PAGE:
1. The appellants in this case are 31 in number. They have been tried in the Sessions Judge's Court of Benares for offences under Sections 148, 302/149 and 307/149 and 147, Penal Code. Gokul, Nazir Pancham, Sumer, Shukul and Tika have been convicted of rioting armed with a deadly weapon, of murder, and of attempted murder. Bechu, Babban, Baijnath, Bahoran, Bageshri, Buchnu, Damri, Gharbari, Harinandan, Hira Lal, Jeot Koeri, Kallu Chamar, Katholan, Kalicharan, Misri Lal, Mahesh, Morahu, Mauj Brahman, Panaru Kohar, Ram Kishen, Ramman, Sadho, Sheo Prasad, Saggam and Shukalu have been convicted of rioting, murder and attempted murder. Gokul, Pancham, Tika, Sumer, Shukul, Marahu and Saggam have been sentenced to death under Section 302, Penal Code, and to transportation for life under Section 307, Penal Code; Gokul, Sumer, Pancham, Shukul and Tika to three years' rigorous imprisonment and Marahu and Saggam to two years' rigorous imprisonment under Section 148, Penal Code. Nazir and Kutballi have been sentenced to three years' rigorous imprisonment each under Section 148, Penal Code, and to transportation for life under Sections 302 and 307, Penal Code. Bechu, Babban, Baijnath, Bahoran, Bageshri, Bachnu, Damri, Grmrbari, Harinandan, Hira Lal, Jeot Koeri, Kallu Chamar, Katholan, Kali Charan, Misri Lal, Mahesh, Mauj Brahman, Panaru Kahar, Ram Kishen, Ramman, Sadho, Sheo Prasad and Shukalu have been sentenced to transportation for life under Sections 302 and 307, Penal Code, and to two years' rigorous imprisonment each under Section 147, Penal Code. The offences with which the accused have been charged and convicted are alleged to have been committed in the village of Raiya, P.S. Punnuganj on 16th March 1931.
2. The riot in which four persons were killed and two seriously injured was the result of bitter communal antagonism in the district. For some considerable time before the riot hostility between the Mahomedans and the Hindus had been smouldering. Two days before, that is, on 14thl March 1931, this hostility flared up in the neighbouring village of Manchi where a riot occurred, the Hindus attacking the Mahomedans. It is unnecessary to go in detail into the events leading up to this not. These are described by the learned Sessions Judge of Benares in his judgment in the Manchi riot case. Suffice it to refer to the fact that feeling for some time between the two sections of the community had been running high and that the immediate cause of the outburst was the alleged killing of a cow by one Mohammad Raza. The Hindus were determined to avenge the sacrilege and the riot in Raiya in which the accused are alleged to have participated was really a continuation of the riot in Manchi on 14th March 1931. It appears that the Hindus had determined to attack the Mahomedans of village Raipur which is about one mile distant from the village of Raiya because the leading Mahomedan in Raipur, Imam Bakhsh, gave shelter to Mohammad Raza who was said to have killed the cow and who succeeded in making good his escape from Manchi on the 14th.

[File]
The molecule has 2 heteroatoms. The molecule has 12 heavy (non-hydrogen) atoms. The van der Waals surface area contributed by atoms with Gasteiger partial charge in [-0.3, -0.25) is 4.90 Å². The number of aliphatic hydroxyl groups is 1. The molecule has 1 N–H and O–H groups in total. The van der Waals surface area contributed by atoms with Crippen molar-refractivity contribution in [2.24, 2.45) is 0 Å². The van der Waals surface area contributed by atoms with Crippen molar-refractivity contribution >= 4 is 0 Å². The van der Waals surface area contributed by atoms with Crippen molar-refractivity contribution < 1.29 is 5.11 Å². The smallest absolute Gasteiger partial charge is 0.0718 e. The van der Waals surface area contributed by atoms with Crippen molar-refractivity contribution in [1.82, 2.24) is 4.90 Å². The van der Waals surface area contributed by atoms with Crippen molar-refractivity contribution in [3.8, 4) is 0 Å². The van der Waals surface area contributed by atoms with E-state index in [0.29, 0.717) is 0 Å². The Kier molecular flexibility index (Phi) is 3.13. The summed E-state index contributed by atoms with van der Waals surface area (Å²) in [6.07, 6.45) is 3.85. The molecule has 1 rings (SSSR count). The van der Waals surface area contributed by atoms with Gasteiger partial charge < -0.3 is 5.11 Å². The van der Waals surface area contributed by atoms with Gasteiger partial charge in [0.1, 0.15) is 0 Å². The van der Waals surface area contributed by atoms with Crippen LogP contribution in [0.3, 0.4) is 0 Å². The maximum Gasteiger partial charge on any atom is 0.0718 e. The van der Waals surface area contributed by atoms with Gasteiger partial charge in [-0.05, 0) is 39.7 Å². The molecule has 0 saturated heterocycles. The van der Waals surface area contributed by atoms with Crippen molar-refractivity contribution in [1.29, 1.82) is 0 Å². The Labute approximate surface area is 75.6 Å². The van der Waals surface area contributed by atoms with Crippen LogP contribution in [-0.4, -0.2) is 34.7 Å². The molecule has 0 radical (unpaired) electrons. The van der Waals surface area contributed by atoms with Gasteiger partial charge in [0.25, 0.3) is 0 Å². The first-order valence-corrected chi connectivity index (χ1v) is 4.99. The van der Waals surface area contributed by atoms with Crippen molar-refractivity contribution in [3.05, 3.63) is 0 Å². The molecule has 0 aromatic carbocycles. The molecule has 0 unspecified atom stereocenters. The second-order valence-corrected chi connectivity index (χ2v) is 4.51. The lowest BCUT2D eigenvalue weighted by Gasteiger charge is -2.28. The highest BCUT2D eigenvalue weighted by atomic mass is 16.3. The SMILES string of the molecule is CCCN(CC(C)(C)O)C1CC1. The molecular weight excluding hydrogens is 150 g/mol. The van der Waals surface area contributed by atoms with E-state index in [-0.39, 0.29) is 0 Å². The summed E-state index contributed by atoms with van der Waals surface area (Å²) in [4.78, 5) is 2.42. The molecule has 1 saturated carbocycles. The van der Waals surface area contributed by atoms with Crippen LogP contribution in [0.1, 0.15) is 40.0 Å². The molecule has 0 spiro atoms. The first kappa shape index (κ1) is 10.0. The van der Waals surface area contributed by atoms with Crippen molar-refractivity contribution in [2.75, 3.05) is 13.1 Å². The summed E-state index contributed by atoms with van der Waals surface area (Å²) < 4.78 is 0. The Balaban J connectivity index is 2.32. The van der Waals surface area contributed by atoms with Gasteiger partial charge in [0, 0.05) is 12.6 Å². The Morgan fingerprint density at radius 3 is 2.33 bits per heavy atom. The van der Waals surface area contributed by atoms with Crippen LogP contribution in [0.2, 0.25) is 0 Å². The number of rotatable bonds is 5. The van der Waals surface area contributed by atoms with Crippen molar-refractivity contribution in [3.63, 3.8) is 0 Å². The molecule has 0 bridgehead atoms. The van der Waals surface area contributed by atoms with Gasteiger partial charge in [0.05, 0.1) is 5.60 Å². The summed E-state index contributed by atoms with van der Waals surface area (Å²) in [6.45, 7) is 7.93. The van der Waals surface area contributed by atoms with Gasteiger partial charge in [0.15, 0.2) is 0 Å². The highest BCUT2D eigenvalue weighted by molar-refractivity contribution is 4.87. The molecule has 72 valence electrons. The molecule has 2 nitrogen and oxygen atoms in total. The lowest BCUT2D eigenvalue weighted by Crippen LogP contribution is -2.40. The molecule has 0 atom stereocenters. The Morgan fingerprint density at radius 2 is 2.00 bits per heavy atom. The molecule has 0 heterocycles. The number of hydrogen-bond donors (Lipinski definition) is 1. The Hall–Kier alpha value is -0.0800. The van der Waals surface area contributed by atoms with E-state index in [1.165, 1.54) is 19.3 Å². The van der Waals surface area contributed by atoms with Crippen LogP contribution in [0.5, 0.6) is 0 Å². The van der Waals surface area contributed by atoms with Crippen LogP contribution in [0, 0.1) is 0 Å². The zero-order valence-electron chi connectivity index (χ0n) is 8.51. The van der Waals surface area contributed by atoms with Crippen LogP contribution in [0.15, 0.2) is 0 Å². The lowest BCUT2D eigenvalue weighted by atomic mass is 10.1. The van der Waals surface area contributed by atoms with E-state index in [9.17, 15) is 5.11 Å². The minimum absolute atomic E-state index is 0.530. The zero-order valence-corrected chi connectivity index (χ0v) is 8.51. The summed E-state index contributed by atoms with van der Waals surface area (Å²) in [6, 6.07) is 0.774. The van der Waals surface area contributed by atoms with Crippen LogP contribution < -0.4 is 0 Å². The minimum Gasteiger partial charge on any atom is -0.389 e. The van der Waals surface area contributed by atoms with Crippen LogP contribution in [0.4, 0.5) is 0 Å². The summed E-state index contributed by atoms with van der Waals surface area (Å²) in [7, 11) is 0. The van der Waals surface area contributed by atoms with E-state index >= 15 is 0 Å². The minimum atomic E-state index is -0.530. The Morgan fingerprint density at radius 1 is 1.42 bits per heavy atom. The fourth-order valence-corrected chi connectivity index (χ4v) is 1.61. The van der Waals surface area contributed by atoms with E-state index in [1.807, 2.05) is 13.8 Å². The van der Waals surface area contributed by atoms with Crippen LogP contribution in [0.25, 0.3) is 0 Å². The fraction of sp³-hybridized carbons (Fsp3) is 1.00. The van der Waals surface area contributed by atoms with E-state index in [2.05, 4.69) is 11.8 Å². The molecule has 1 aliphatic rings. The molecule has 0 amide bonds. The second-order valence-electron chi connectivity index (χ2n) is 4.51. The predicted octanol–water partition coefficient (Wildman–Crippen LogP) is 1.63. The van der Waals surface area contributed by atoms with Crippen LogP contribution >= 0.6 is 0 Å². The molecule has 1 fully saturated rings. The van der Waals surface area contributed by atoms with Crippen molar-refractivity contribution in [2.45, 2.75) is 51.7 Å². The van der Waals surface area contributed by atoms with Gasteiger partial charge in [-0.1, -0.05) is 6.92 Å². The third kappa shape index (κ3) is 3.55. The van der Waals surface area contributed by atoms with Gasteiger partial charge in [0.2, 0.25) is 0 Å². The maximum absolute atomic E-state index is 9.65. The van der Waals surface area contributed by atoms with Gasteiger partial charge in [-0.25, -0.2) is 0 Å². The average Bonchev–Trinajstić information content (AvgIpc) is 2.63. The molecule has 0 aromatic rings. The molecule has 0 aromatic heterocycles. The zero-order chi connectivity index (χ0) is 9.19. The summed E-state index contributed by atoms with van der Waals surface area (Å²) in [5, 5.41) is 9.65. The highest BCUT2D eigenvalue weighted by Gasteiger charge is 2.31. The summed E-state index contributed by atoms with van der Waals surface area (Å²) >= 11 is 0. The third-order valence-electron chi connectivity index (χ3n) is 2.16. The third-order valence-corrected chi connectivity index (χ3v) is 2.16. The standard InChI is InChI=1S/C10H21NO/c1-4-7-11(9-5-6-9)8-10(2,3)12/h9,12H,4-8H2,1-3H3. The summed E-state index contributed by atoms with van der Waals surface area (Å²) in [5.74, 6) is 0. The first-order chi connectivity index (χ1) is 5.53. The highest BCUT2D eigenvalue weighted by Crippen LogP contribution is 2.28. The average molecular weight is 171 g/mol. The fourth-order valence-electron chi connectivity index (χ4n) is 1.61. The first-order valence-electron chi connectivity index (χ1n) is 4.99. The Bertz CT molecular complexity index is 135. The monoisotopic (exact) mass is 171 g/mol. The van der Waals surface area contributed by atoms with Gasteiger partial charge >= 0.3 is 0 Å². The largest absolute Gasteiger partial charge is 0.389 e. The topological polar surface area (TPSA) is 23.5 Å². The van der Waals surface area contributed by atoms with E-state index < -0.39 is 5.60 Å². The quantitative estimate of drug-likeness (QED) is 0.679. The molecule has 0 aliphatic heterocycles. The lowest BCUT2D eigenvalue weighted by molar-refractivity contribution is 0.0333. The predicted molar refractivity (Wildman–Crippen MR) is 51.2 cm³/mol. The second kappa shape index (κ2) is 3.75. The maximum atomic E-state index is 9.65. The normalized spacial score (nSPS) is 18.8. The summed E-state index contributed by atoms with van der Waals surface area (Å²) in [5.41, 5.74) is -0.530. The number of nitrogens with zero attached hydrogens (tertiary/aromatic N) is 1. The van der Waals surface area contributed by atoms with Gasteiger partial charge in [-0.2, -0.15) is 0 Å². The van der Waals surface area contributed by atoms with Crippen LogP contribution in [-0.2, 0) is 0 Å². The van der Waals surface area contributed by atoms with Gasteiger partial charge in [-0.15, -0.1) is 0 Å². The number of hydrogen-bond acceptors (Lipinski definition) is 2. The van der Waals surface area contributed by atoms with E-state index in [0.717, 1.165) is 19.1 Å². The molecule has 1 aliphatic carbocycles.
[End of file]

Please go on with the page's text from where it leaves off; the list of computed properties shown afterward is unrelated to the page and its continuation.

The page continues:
3. Imam Bakhsh received a warning from the witness Tengar of the impending attack by the Hindus of Raipur on the 15th March. It is stated that this witness acted as an intermediary between the Mahomedans and the Hindus who demanded from Imam Bakhsh payment of Rs. 400 as the price of ithe safety of the Mahomedans in Raipur. If this sum were not paid, he informed Imam Bakhsh, the Hindus were determined to plunder and kill the Mahomedans in Raipur. On the morning of the 16th March the witness, constable Dip Narain Singh, who was aware of the impending attack by the Hindus arrived in Raipur and advised the Mahomedans to leave the village. At about 10 a. m. the Hindus were seen advancing in force from the village of Khalyari which is about 2 miles distant. On their approach the Mahomedans fled from Raipur taking with them their women and children. They were pursued by the Hindu mob and upon reaching Raiya Imam Bakhsh directed them to take shelter in the house of Raghunandan Brahman who was on friendly terms with the Mahomedans. The refugees with the exception of the witness Shukurullah Saham Ali and Ramzan Ali, forced their way into Raghunandan's house. Shukullah, Saham Ali and Ramzan endeavoured to make good their escape from the village. Saham Ali and Ramzan however were overtaken and killed and later in the day their bodies were burnt; only their charred bones were eventually recovered. Shukrullah succeeded in making good his escape. He made his way to the police station at Punnuganj where he made the first information report at about 4 o'clock in the afternoon.